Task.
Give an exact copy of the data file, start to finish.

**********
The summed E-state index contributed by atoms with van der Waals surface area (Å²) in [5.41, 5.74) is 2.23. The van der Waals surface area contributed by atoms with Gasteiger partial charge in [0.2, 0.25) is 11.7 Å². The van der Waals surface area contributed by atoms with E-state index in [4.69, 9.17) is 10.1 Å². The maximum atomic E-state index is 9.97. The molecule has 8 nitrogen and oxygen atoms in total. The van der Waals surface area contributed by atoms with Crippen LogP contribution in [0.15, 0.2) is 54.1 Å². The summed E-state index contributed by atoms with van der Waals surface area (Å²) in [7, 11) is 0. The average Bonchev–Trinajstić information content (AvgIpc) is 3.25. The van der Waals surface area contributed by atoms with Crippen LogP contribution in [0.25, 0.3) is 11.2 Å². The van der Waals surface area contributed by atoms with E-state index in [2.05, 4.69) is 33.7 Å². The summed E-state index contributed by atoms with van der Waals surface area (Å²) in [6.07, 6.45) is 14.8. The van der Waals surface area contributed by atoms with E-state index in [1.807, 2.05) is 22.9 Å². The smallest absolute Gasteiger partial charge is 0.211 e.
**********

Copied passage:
The summed E-state index contributed by atoms with van der Waals surface area (Å²) in [5.41, 5.74) is 2.23. The van der Waals surface area contributed by atoms with Gasteiger partial charge in [0.2, 0.25) is 11.7 Å². The van der Waals surface area contributed by atoms with E-state index in [4.69, 9.17) is 10.1 Å². The maximum atomic E-state index is 9.97. The molecule has 8 nitrogen and oxygen atoms in total. The van der Waals surface area contributed by atoms with Crippen LogP contribution in [0.15, 0.2) is 54.1 Å². The summed E-state index contributed by atoms with van der Waals surface area (Å²) in [7, 11) is 0. The average Bonchev–Trinajstić information content (AvgIpc) is 3.25. The van der Waals surface area contributed by atoms with Crippen LogP contribution in [0.25, 0.3) is 11.2 Å². The van der Waals surface area contributed by atoms with E-state index in [2.05, 4.69) is 33.7 Å². The summed E-state index contributed by atoms with van der Waals surface area (Å²) in [6.07, 6.45) is 14.8. The van der Waals surface area contributed by atoms with E-state index in [1.807, 2.05) is 22.9 Å². The smallest absolute Gasteiger partial charge is 0.211 e.